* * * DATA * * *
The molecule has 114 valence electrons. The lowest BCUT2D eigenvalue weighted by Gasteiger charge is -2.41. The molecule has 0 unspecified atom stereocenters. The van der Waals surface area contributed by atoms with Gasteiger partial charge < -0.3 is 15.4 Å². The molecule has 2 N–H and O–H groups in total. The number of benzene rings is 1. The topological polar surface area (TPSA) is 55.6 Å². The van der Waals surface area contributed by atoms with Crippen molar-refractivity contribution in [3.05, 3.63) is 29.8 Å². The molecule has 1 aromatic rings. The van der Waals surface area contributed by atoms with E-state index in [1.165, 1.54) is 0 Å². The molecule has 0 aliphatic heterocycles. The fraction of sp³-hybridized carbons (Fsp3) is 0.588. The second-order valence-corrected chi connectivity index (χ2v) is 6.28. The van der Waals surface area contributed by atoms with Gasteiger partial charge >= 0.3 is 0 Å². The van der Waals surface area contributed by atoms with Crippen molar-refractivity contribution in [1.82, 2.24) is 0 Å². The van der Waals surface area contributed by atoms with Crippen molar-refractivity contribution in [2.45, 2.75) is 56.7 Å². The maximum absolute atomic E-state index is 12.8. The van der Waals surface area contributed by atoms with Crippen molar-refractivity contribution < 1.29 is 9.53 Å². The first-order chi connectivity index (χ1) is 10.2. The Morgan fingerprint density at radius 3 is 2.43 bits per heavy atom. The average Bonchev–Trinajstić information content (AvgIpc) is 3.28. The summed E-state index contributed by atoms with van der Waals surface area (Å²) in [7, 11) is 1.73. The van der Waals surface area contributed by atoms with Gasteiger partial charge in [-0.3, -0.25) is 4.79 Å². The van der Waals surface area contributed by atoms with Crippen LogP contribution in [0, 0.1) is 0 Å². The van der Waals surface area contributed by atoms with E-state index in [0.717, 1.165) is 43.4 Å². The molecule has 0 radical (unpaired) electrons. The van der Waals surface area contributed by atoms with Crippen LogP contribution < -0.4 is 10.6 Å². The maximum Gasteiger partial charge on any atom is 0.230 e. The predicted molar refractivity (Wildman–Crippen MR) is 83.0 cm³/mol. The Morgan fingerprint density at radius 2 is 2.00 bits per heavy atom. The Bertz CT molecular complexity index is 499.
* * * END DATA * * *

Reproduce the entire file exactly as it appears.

The molecule has 114 valence electrons. The lowest BCUT2D eigenvalue weighted by Gasteiger charge is -2.41. The molecule has 0 unspecified atom stereocenters. The van der Waals surface area contributed by atoms with Gasteiger partial charge < -0.3 is 15.4 Å². The molecule has 2 N–H and O–H groups in total. The number of benzene rings is 1. The topological polar surface area (TPSA) is 55.6 Å². The van der Waals surface area contributed by atoms with Crippen molar-refractivity contribution in [3.05, 3.63) is 29.8 Å². The molecule has 1 aromatic rings. The van der Waals surface area contributed by atoms with E-state index in [1.165, 1.54) is 0 Å². The molecule has 0 aliphatic heterocycles. The fraction of sp³-hybridized carbons (Fsp3) is 0.588. The second-order valence-corrected chi connectivity index (χ2v) is 6.28. The van der Waals surface area contributed by atoms with Gasteiger partial charge >= 0.3 is 0 Å². The van der Waals surface area contributed by atoms with Crippen molar-refractivity contribution in [1.82, 2.24) is 0 Å². The van der Waals surface area contributed by atoms with Crippen molar-refractivity contribution in [2.45, 2.75) is 56.7 Å². The maximum absolute atomic E-state index is 12.8. The van der Waals surface area contributed by atoms with Crippen molar-refractivity contribution < 1.29 is 9.53 Å². The first-order chi connectivity index (χ1) is 10.2. The Morgan fingerprint density at radius 3 is 2.43 bits per heavy atom. The average Bonchev–Trinajstić information content (AvgIpc) is 3.28. The summed E-state index contributed by atoms with van der Waals surface area (Å²) in [7, 11) is 1.73. The van der Waals surface area contributed by atoms with Gasteiger partial charge in [-0.3, -0.25) is 4.79 Å². The van der Waals surface area contributed by atoms with Crippen LogP contribution in [0, 0.1) is 0 Å². The van der Waals surface area contributed by atoms with E-state index in [0.717, 1.165) is 43.4 Å². The molecule has 0 radical (unpaired) electrons. The van der Waals surface area contributed by atoms with Crippen LogP contribution < -0.4 is 10.6 Å². The maximum Gasteiger partial charge on any atom is 0.230 e. The predicted molar refractivity (Wildman–Crippen MR) is 83.0 cm³/mol. The Morgan fingerprint density at radius 2 is 2.00 bits per heavy atom. The Bertz CT molecular complexity index is 499.